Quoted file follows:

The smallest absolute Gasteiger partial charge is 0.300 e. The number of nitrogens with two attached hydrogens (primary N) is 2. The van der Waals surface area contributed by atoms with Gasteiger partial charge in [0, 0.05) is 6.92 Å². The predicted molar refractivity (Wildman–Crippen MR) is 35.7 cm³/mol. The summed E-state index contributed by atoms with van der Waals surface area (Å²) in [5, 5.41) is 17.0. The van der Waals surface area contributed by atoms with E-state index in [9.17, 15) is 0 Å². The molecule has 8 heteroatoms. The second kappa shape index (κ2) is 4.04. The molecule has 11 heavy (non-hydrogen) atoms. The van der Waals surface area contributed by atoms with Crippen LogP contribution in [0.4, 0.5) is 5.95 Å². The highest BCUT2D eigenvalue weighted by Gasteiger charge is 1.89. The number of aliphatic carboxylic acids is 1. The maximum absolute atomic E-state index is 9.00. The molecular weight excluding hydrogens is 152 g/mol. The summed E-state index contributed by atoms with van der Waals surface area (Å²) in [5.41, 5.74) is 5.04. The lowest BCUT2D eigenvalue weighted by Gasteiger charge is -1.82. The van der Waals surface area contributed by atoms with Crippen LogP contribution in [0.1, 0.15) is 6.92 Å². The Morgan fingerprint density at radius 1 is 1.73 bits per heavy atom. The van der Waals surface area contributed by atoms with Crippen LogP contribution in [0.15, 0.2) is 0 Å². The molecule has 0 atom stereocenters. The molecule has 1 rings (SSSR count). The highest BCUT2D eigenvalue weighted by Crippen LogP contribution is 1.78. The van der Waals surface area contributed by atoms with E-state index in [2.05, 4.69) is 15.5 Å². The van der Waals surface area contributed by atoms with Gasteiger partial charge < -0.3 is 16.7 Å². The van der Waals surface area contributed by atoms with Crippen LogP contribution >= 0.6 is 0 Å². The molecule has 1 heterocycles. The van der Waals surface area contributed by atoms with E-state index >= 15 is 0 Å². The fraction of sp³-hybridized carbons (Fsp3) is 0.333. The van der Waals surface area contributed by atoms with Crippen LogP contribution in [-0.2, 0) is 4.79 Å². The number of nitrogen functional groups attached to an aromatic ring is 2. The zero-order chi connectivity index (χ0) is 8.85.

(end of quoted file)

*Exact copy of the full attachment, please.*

The smallest absolute Gasteiger partial charge is 0.300 e. The number of nitrogens with two attached hydrogens (primary N) is 2. The van der Waals surface area contributed by atoms with Gasteiger partial charge in [0, 0.05) is 6.92 Å². The predicted molar refractivity (Wildman–Crippen MR) is 35.7 cm³/mol. The summed E-state index contributed by atoms with van der Waals surface area (Å²) in [5, 5.41) is 17.0. The van der Waals surface area contributed by atoms with E-state index in [9.17, 15) is 0 Å². The molecule has 8 heteroatoms. The second kappa shape index (κ2) is 4.04. The molecule has 11 heavy (non-hydrogen) atoms. The van der Waals surface area contributed by atoms with Crippen LogP contribution in [0.4, 0.5) is 5.95 Å². The highest BCUT2D eigenvalue weighted by Gasteiger charge is 1.89. The number of aliphatic carboxylic acids is 1. The maximum absolute atomic E-state index is 9.00. The molecular weight excluding hydrogens is 152 g/mol. The summed E-state index contributed by atoms with van der Waals surface area (Å²) in [5.41, 5.74) is 5.04. The lowest BCUT2D eigenvalue weighted by Gasteiger charge is -1.82. The van der Waals surface area contributed by atoms with Crippen LogP contribution in [0.1, 0.15) is 6.92 Å². The Morgan fingerprint density at radius 1 is 1.73 bits per heavy atom. The van der Waals surface area contributed by atoms with Crippen LogP contribution in [0.15, 0.2) is 0 Å². The molecule has 0 atom stereocenters. The molecule has 1 rings (SSSR count). The highest BCUT2D eigenvalue weighted by Crippen LogP contribution is 1.78. The van der Waals surface area contributed by atoms with E-state index in [2.05, 4.69) is 15.5 Å². The van der Waals surface area contributed by atoms with Gasteiger partial charge < -0.3 is 16.7 Å². The van der Waals surface area contributed by atoms with Crippen LogP contribution >= 0.6 is 0 Å². The molecule has 1 heterocycles. The van der Waals surface area contributed by atoms with E-state index >= 15 is 0 Å². The fraction of sp³-hybridized carbons (Fsp3) is 0.333. The van der Waals surface area contributed by atoms with Crippen LogP contribution in [-0.2, 0) is 4.79 Å². The number of nitrogen functional groups attached to an aromatic ring is 2. The zero-order chi connectivity index (χ0) is 8.85.